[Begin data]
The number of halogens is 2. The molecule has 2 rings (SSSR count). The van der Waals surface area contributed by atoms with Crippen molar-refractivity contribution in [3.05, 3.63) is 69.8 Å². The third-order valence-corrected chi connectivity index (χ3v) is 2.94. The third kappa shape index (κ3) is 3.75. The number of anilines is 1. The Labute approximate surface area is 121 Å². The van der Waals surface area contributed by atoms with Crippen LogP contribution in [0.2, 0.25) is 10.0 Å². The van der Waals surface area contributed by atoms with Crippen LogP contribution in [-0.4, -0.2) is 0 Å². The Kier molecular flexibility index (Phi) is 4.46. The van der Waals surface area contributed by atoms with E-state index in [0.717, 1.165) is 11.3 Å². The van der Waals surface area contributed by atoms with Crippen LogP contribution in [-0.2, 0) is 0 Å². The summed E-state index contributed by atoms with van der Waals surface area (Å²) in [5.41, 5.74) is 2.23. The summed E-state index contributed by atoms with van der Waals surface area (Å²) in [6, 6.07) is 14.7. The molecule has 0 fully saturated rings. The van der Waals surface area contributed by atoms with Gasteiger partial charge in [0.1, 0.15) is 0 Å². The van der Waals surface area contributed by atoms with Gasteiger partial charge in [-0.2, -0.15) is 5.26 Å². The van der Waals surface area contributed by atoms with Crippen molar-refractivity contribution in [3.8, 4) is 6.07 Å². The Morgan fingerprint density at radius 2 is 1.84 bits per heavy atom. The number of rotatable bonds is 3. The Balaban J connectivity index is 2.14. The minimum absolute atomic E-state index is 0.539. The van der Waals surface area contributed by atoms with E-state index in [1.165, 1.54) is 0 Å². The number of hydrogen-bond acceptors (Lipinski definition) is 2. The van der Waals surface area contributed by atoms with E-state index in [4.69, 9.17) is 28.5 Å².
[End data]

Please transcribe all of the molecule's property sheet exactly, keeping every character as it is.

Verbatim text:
The number of halogens is 2. The molecule has 2 rings (SSSR count). The van der Waals surface area contributed by atoms with Crippen molar-refractivity contribution in [3.05, 3.63) is 69.8 Å². The third-order valence-corrected chi connectivity index (χ3v) is 2.94. The third kappa shape index (κ3) is 3.75. The number of anilines is 1. The Labute approximate surface area is 121 Å². The van der Waals surface area contributed by atoms with Crippen LogP contribution in [0.2, 0.25) is 10.0 Å². The van der Waals surface area contributed by atoms with Crippen LogP contribution in [-0.4, -0.2) is 0 Å². The Kier molecular flexibility index (Phi) is 4.46. The van der Waals surface area contributed by atoms with E-state index in [0.717, 1.165) is 11.3 Å². The van der Waals surface area contributed by atoms with Crippen LogP contribution in [-0.2, 0) is 0 Å². The summed E-state index contributed by atoms with van der Waals surface area (Å²) in [5.41, 5.74) is 2.23. The summed E-state index contributed by atoms with van der Waals surface area (Å²) in [6, 6.07) is 14.7. The molecule has 0 fully saturated rings. The van der Waals surface area contributed by atoms with Gasteiger partial charge in [0.1, 0.15) is 0 Å². The van der Waals surface area contributed by atoms with Gasteiger partial charge in [-0.2, -0.15) is 5.26 Å². The van der Waals surface area contributed by atoms with Crippen molar-refractivity contribution in [3.8, 4) is 6.07 Å². The Morgan fingerprint density at radius 2 is 1.84 bits per heavy atom. The number of rotatable bonds is 3. The Balaban J connectivity index is 2.14. The minimum absolute atomic E-state index is 0.539. The van der Waals surface area contributed by atoms with E-state index in [1.165, 1.54) is 0 Å². The number of hydrogen-bond acceptors (Lipinski definition) is 2. The van der Waals surface area contributed by atoms with E-state index in [4.69, 9.17) is 28.5 Å².